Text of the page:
As a result of his work at the Loma Linda Research Center, Dr. Howard R. Bierman advised the meeting of the American College of Surgeons in 1966, “The human appendix may be an immunologic organ whose premature removal during its functioning period permits leukemia and other related forms of cancer to begin their development.”

Improvement of Status

As a result of simultaneous worldwide research on the thymus gland in the past six years, we find its status elevated from a so-called useless medical curiosity to that of “Master Gland” of the entire protective immunological system, which apparently includes the appendix and tonsils.

The mammalian thymus gland, known as the “Neck Sweetbread” or “Upper Sweetbread” (to distinguish it from the “Pancreas Sweetbread”), besides being rich in phosphorus, has long been known to be a reservoir of thymonucleic acid, now called desoxyribose nucleic acid (DNA). The fact that the thymus gland has a built-in source of the RNA-DNA molecules to furnish the nucleoli for the coded white blood cells it manufactures could be an indication of its possible involvement in all normal cellular structure. It is feasible that the thymus gland, practically ignored for centuries, may, with further research, be found to be the guiding light that will lead us in the battle against many baffling diseases that now torment mankind. However, if this is to be accomplished man must cease to infringe on natures’ physiological balances. For we must remember that Dr. Boyd also said, “If we continually interfere with nature, we must pay the penalty.”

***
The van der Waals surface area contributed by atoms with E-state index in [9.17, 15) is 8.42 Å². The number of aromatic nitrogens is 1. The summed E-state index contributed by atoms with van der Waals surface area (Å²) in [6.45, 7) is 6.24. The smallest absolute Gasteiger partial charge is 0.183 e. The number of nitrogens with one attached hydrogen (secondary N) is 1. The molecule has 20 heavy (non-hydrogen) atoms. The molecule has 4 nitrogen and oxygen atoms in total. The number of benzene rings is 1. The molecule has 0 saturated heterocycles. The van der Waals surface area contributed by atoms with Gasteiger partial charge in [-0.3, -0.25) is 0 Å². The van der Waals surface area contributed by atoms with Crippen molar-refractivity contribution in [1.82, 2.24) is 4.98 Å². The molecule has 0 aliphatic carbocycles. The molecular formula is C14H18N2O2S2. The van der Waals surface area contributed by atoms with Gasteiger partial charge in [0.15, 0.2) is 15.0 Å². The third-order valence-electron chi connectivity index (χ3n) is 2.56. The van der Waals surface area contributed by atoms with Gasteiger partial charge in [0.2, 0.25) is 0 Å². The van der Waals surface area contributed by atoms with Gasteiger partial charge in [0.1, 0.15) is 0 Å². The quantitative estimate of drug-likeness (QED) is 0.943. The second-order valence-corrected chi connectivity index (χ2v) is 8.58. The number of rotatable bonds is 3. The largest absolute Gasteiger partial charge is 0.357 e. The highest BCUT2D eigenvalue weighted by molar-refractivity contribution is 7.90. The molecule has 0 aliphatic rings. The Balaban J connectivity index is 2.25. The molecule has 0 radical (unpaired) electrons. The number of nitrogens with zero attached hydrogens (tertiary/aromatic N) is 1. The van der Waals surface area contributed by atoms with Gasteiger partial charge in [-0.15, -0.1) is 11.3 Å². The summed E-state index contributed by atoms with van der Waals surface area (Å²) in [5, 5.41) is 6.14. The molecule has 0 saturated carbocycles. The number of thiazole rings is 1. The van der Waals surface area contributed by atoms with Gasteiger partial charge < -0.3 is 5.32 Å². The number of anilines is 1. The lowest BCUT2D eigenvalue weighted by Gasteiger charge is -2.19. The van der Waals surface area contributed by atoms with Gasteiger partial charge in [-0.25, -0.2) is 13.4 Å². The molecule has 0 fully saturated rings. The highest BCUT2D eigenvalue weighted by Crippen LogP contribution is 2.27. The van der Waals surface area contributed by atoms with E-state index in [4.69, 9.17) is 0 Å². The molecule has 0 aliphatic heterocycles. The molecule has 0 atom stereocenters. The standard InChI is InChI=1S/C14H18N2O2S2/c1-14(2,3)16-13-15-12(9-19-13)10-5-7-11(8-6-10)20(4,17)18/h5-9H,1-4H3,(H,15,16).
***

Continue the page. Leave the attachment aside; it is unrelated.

Birth Rate Decline

Government officials now advise that the population is not growing as fast as previously expected. The Census Bureau has had to trim previous projections because of the declining birthrate.

The Public Health Service has announced the continuation of a decline in the number of babies being born.

Preliminary figures for 1966 indicated a further decline to 18.5 per 1,000 population, according to the National Center for Health Statistics. The most recent peak was 25.3 per 1,000 in 1957. A gradual decline has been noted each year since then. Confirmation of the figures for 1966 would make it the lowest of any year since 1936.

Census officials now foresee 19.8 million children under five years of age by 1970, compared to the 22 million previously predicted.

Heather Wilkinson

Heather Wilkinson is the Archives Editor for Selene River Press.